Kids And Spouses

While you might love hunting, your spouse or your children might not understand the allure of the sport. How do you pursue your hobby while respecting your family members, or how can you get your family to hunt together? Here are some ways to help ease the tension between hunting and non-hunting family members.

Kids and Hunting

One of the reasons adults often frown on hunting is because it gives children access to guns. Children and guns are a very dangerous combination. Therefore, if your child shows a desire to hunt, you will need to teach him or her to respect guns as well as how to safely handle guns. Check with local associations to find out if you can enroll your child in a gun safety course.

The minimum hunting age varies state by state, so you will need to make sure that your child is old enough to legally hunt before you take him or her hunting. Also, many states require that children have hunting licenses and pass a hunting safety course before they can legally hunt.

It is, of course, important for your child to understand that he or she should only touch a gun under direct, responsible adult supervision. In order to keep them from playing with the gun while you are away, you should always store your guns unloaded in a locked case. You should store the bullets in a separate locked case.

You should never force a child to hunt. Many children will not want to accompany you on a hunting trip. If your child is reluctant to hunt, do not take him or her hunting. A child could be very traumatized by a hunting trip if they are not mentally or emotionally prepared for what is going to happen.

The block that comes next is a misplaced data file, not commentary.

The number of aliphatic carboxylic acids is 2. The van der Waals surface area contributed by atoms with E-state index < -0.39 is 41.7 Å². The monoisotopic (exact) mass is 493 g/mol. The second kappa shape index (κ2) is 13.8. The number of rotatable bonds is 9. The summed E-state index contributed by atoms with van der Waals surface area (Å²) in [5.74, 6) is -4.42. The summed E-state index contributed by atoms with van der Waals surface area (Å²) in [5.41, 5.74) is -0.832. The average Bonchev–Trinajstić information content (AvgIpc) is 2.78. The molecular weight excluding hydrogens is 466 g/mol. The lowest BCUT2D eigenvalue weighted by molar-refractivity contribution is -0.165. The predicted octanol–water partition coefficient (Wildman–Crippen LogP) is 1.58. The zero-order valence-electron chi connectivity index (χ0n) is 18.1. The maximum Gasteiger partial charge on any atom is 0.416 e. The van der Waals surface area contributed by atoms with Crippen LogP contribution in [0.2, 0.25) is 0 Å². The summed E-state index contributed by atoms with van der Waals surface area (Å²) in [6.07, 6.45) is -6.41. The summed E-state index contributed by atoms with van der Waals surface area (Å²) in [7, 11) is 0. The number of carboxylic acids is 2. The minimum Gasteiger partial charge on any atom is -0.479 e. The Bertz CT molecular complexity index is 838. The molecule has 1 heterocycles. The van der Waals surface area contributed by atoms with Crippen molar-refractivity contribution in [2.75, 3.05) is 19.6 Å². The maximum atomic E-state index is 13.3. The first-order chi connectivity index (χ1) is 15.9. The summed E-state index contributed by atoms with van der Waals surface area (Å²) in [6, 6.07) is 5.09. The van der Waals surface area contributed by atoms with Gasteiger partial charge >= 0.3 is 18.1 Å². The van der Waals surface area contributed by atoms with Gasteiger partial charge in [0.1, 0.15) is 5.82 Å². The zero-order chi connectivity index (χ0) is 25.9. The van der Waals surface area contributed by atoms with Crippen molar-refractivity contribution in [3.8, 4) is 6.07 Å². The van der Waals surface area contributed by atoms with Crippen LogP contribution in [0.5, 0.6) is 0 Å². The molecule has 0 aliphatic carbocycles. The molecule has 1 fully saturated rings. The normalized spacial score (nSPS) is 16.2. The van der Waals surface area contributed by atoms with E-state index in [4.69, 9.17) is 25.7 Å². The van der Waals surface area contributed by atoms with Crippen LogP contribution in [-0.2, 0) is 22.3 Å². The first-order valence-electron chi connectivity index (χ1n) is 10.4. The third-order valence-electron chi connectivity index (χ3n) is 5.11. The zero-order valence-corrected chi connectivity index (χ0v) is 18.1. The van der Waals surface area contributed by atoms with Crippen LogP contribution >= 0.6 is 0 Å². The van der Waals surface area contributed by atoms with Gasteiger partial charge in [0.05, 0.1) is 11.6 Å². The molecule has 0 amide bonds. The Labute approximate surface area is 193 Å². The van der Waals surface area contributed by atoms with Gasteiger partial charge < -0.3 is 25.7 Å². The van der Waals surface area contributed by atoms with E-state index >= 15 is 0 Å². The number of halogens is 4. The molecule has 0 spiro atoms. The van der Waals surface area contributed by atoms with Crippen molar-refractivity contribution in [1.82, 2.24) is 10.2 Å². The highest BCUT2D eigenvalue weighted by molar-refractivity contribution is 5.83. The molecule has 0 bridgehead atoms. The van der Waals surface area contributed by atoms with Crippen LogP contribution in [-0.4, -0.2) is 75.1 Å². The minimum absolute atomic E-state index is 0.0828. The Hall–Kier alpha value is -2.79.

Tips for Hunting with Kids

Here are a few pointers for hunting with kids:

  • Do not take your child hunting if they are not old enough or mature enough to be a functioning member of the hunting team.
  • Never hunt with a child who has not passed hunting safety and gun safety classes.
  • Never leave your children alone on a hunting trip.
  • Teach your child that it is OK to go hunting and not make a kill. The point of hunting is hunting, not killing.
  • Wear appropriate safety gear while hunting with children. This gear should include brightly colored vests that alert others to your presence.

Spouses and Hunting

There are many couples in which one spouse hunts and the other does not. As with children, you should not force non-hunting spouses to go on a hunt with you. However, if they show an interest in the sport, you could allow them to accompany you on a hunting trip to see if they might like to hunt. If your partner likes the experience, you might become a “”hunting couple.””

However, if your spouse doesn”t enjoy the hunting trip, or if your spouse refuses to go on the hunting trip altogether, you shouldn”t get stressed about the situation. Many spouses enjoy activities that their spouses do not.

There is no reason why hunters and non-hunting spouses and kids cannot live under the same roof. If everyone respects each other”s views, then the hunters in the family can hunt, and the non-hunters can enjoy other activities.

Resources

Chastain, R. (2006). Take A Kid Hunting. Retrieved November 20, 2006, from About Hunting/Shooting Web site: http://hunting.about.com/library/weekly/aa000302a.htm.

Hendricks, DJ. (n.d.). Hunting Buddies. Retrieved November 20, 2006, from Hunting Net Web site: http://www.hunting.net/

articles/articles.aspx?articles_id=257.

Kids Fishing and Hunting World (n.d.). Hunting As A Youth. Retrieved November 21, 2006, from Kids Fishing and Hunting World Web site: http://www.kidsfishinghuntingworld.com/hunting/

hunting_youth.asp.

Humane Society (2006). Learn the Facts about Hunting. Retrieved November 20, 2006, from The Humane Society of the United States Web site: http://www.hsus.org/wildlife/issues_facing_wildlife/

hunting/learn_the_facts_about_hunting.html.

Sutton, K. (n.d.). Hunting With Youngsters. Retrieved November 20, 2006, from Bass Pro Shops Outdoor Library Web site: http://www.basspro.com/servlet/catalog.CFPage?
mode=article&objectID=28854.